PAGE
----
“The union has rejected our final offer, and it is going on strike.”

These were and continue to be high-conflict words, representing the failure of both management and labor to find mutually satisfactory settlement terms. While a strike may commence, at that very moment, both labor leaders and management leaders know that the parties will have to find a way to restart negotiations very quickly. Even more, they will know that, eventually, they will have to work together again, despite any rancor, hostilities, injuries or arrests that may emerge in the face of the labor dispute. It is the long-game strategy that I believe continues to be one of the most compelling philosophies any leader can follow. Here, the long-game strategy helped us navigate the high-conflict setting in which we found ourselves. The long game for us was both to navigate the immediacy of the hostility and to build a wholesome pathway to preserve the ongoing relationship that will follow after the dispute ends.

The Labor Dispute

I learned the long-game mental discipline from a labor dispute. I, along with six others, represented management in its contract negotiations with a union. We were all headed toward the contract deadline. Sadly, the company’s final wage offer was rejected, and the union struck.

That offer, and indeed the entire bargaining package, was in writing, part of a large written memorandum of understanding that was exchanged across the bargaining table. When the union went public with the strike, it heavily referenced only the company’s initial wage offer of a 3.5 percent increase for the first year of the contract, with no increases in years two and three of the agreement. No mention was made of the company’s interim offers nor its final offer. We on the team believed that only discussing the company’s opening gambit was terribly misleading. Strikes could damage families and livelihoods. We could also lose public support. We all felt that our union-represented employees deserved to know precisely what the final terms of the offer were before going on strike, and we wanted to put out a statement of our final position, correcting the union’s claim.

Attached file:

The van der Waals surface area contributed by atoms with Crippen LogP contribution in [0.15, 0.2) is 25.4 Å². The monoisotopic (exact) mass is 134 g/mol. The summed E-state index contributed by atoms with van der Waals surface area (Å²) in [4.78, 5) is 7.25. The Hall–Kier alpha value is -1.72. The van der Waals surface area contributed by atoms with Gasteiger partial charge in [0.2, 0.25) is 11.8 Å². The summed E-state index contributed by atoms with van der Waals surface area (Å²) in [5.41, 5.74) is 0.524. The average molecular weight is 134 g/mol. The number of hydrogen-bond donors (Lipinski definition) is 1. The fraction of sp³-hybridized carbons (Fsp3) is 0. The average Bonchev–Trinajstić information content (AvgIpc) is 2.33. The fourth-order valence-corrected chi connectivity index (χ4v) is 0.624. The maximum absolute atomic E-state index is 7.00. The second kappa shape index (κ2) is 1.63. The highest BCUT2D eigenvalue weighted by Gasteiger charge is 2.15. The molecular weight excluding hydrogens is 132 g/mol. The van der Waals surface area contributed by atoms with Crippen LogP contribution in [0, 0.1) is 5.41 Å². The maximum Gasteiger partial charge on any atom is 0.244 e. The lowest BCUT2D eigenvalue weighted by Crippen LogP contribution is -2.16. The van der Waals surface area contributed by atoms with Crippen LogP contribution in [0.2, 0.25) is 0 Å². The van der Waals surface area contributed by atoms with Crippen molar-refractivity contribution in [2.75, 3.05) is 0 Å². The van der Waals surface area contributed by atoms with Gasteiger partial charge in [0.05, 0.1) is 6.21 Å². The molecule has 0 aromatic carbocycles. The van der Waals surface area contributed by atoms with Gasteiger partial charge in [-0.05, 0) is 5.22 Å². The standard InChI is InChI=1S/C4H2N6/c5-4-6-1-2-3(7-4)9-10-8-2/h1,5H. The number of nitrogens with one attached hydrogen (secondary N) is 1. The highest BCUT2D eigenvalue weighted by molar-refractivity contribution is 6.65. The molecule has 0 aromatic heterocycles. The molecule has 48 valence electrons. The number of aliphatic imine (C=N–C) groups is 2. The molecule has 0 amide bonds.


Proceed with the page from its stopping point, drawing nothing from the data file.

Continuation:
That, however, was not going to happen. The company’s chief negotiator, a person we all greatly respected, was solemn. He said, “The union has gone on strike. We believe this is a significant mistake on its part, and that mistake may be rooted in some disagreement among the union negotiators themselves. Whatever the cause, our work now is to get the union back to the bargaining table, find common ground and try to keep as wholesome as possible an after-the-strike working relationship with the returning strikers and their management team. The union is going to have to convince its membership that the strike was worth it. So, let me ask you this: Is it better for a union employee to see that, by going on strike, the union secured a significant wage increase, using the company’s opening position as the starting point? Or is it better, as we seek to close the contract and preserve an ongoing relationship, for the union to tell its members that they went out on strike and improved their position only in a very small way, which would be the case if the union used our last offer as the anchor?”